It should also be noted, though, that the period after a migraine finally disappears is, for many sufferers, a time of bliss and enormous outpourings of creativity, as a natural response to the cessation of excruciating pain. Nietzsche's writings were often done under similar circumstances, suggesting that his “mania” may be, in part, a state of relief which those who do not suffer from congenital migraines can only imagine.
Whether you like his ideas or not, Nietzsche stands as a chilling reminder that once we're gone, our enemies can and will spread rumors about us, and we will be powerless to prevent it. But it's not just Nietzsche. Beethoven, Lincoln, van Gogh, Columbus, and dozens of others have gotten the same treatment. It's one thing to claim that these great men of history suffered from a widespread disease. It's another to suggest, as some popular writers have done, that it produced their greatness.
This discredits the very concept of genius. People merrily repeat the myths, happy in the knowledge that they are really just as smart as Nietzsche and just as talented as van Gogh, and the ideas they don't understand or which they find threatening may be safely ignored.
You might call it the Harrison Bergeron of ideas: it lets people comfortably believe that everyone is intellectually equal, merely because they exist—the very idea Nietzsche hated most.
As Nietzsche said, what doesn't kill you makes you stronger. But syphilis will kill you, and getting it will not make anyone, not even Nietzsche, smarter, stronger, funnier, more creative, or more fun, nor will it help anyone conquer the world or write great philosophy.
Nietzsche was way ahead of us. He died of complications from a disease that was not discovered until 55 years after his death. He flummoxed the herd mentality of both the Nazis and the anti-Nazis, and stumped two generations of diagnosticians until DNA technology finally revealed what drove him mad. Or maybe he just got lucky in being famous enough for Sax and others to take an interest. The herd instinct resuscitated his reputation. Wherever he is, looking down at us, or maybe looking up at us, with eternal flames of damnation licking his sides, I doubt he would appreciate the irony.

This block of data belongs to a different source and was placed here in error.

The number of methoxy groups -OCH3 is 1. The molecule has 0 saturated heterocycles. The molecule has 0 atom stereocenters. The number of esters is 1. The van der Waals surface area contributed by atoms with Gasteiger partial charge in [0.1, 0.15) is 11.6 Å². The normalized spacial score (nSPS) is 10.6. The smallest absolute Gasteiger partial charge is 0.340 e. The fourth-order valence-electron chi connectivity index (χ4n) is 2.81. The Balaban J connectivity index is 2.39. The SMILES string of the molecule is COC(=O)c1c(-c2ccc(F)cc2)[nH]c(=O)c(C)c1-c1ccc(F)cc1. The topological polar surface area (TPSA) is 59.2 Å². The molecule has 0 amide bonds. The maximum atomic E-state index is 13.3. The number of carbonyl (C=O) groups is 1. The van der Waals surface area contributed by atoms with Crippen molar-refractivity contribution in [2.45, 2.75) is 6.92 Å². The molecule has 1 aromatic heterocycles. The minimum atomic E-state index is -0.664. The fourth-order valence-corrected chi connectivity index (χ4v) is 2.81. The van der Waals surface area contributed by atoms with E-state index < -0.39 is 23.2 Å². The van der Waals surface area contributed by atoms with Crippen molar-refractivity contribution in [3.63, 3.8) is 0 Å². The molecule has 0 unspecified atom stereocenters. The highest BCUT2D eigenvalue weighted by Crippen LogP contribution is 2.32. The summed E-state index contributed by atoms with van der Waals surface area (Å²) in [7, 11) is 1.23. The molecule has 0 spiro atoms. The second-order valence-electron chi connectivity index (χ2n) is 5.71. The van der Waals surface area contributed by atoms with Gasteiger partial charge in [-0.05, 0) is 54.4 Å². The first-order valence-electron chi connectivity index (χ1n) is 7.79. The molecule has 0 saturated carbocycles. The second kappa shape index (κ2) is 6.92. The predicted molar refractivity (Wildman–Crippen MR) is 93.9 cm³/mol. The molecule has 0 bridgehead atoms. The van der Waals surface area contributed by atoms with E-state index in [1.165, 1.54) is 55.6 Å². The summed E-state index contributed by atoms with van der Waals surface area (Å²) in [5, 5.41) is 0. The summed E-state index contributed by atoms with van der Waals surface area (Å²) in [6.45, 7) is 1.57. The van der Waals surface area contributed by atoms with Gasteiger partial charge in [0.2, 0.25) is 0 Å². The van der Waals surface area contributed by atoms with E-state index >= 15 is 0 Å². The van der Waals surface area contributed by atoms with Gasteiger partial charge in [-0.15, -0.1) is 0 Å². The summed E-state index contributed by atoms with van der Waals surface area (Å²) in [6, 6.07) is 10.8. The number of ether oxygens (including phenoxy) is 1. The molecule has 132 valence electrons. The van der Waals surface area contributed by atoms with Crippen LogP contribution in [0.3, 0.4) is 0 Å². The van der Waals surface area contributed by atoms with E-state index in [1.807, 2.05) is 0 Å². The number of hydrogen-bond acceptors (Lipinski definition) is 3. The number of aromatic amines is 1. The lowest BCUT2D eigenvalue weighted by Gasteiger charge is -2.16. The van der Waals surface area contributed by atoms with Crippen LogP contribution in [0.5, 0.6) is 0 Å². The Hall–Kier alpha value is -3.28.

. Not to be confused with the popular tune by
António Carlos Jobim and Vinicius de Moraes.
. According to Google, five other people thought of this joke before me, in one case referring to the Crazy Female Scientist Who Must Not Be Named.
. Möbius PJ. Über das Pathologische bei Nietzsche. Wiesbaden: J. F. Bergmann, 1902: p. 103. (cited in Sax, ref. 4)
. Sax, L. (2003). What was the cause of Nietzsche's dementia? J. Med. Biography 11, 47–54.
. Nietzsche: Krankheit und Wirkung. Lettenbauer, Hamburg 1946.
. Perogamvros L, Perrig S, Bogousslavsky J, Giannakopoulos P (2013) Friedrich Nietzsche and his Illness: A Neurophilosophical Approach to Introspection J. History of the Neurosciences 22, 174–182 abstract
. Orth M, Trimble MR (2006). Friedrich Nietzsche's mental illness: General paralysis of the insane vs. frontotemporal dementia. Acta Psychiatr Scand 114, 439–445.
. Owen, CM Schaller C, Binder DK (2007). The madness of Dionysius: a neurosurgical perspective on Friedrich Nietzsche. Neurosurgery 61, 626–632.
. Danesh-Meyer, HV, Young J (2010). Friedrich Nietzsche and the seduction of Occam's razor. J. Clin. Neurosci. 17, 966–969.
. Koszka C (2009): Friedrich Nietzsche (1844–1900): A classical case of mitochondrial encephalomyopathy with lactic acidosis and stroke-like episodes (MELAS) syndrome? Journal of Medical Biography 17, 161–164.
. Greenfield's Neuropathology, 8th ed, p. 146, Love S, Louis DN, Ellison DW eds, Hodder Arnold 2008.